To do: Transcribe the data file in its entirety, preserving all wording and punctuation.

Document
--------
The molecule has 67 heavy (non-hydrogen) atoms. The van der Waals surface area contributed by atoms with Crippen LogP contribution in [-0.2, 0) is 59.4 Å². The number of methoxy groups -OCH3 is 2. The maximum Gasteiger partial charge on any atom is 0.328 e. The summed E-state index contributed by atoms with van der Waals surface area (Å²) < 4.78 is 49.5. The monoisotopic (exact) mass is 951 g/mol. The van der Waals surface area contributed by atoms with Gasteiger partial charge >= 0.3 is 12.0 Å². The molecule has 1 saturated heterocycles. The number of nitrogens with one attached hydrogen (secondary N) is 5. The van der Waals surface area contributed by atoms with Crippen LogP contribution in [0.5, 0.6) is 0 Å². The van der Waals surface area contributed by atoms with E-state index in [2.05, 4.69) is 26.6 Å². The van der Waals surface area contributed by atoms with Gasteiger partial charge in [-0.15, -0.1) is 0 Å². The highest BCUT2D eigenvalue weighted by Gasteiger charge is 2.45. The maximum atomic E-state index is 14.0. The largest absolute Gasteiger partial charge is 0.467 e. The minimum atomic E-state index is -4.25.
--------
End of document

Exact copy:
The molecule has 67 heavy (non-hydrogen) atoms. The van der Waals surface area contributed by atoms with Crippen LogP contribution in [-0.2, 0) is 59.4 Å². The number of methoxy groups -OCH3 is 2. The maximum Gasteiger partial charge on any atom is 0.328 e. The summed E-state index contributed by atoms with van der Waals surface area (Å²) < 4.78 is 49.5. The monoisotopic (exact) mass is 951 g/mol. The van der Waals surface area contributed by atoms with Gasteiger partial charge >= 0.3 is 12.0 Å². The molecule has 1 saturated heterocycles. The number of nitrogens with one attached hydrogen (secondary N) is 5. The van der Waals surface area contributed by atoms with Crippen LogP contribution in [0.5, 0.6) is 0 Å². The van der Waals surface area contributed by atoms with E-state index in [2.05, 4.69) is 26.6 Å². The van der Waals surface area contributed by atoms with Gasteiger partial charge in [-0.15, -0.1) is 0 Å². The highest BCUT2D eigenvalue weighted by Gasteiger charge is 2.45. The maximum atomic E-state index is 14.0. The largest absolute Gasteiger partial charge is 0.467 e. The minimum atomic E-state index is -4.25.